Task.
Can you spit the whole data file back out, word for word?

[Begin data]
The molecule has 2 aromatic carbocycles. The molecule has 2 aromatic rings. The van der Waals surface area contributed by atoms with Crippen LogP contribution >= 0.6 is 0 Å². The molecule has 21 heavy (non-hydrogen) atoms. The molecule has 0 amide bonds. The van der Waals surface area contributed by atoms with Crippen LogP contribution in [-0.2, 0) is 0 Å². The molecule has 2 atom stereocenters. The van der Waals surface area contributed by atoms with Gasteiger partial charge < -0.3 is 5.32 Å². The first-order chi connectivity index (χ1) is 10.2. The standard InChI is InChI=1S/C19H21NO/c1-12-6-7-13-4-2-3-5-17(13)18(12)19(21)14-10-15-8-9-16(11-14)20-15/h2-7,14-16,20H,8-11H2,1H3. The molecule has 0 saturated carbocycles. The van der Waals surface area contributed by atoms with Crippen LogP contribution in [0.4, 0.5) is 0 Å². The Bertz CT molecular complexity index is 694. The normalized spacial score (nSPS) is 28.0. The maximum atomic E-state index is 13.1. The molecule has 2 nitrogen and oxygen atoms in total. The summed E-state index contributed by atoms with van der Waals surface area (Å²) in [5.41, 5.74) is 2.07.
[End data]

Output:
The molecule has 2 aromatic carbocycles. The molecule has 2 aromatic rings. The van der Waals surface area contributed by atoms with Crippen LogP contribution >= 0.6 is 0 Å². The molecule has 21 heavy (non-hydrogen) atoms. The molecule has 0 amide bonds. The van der Waals surface area contributed by atoms with Crippen LogP contribution in [-0.2, 0) is 0 Å². The molecule has 2 atom stereocenters. The van der Waals surface area contributed by atoms with Gasteiger partial charge < -0.3 is 5.32 Å². The first-order chi connectivity index (χ1) is 10.2. The standard InChI is InChI=1S/C19H21NO/c1-12-6-7-13-4-2-3-5-17(13)18(12)19(21)14-10-15-8-9-16(11-14)20-15/h2-7,14-16,20H,8-11H2,1H3. The molecule has 0 saturated carbocycles. The van der Waals surface area contributed by atoms with Crippen LogP contribution in [0.4, 0.5) is 0 Å². The Bertz CT molecular complexity index is 694. The normalized spacial score (nSPS) is 28.0. The maximum atomic E-state index is 13.1. The molecule has 2 nitrogen and oxygen atoms in total. The summed E-state index contributed by atoms with van der Waals surface area (Å²) in [5.41, 5.74) is 2.07.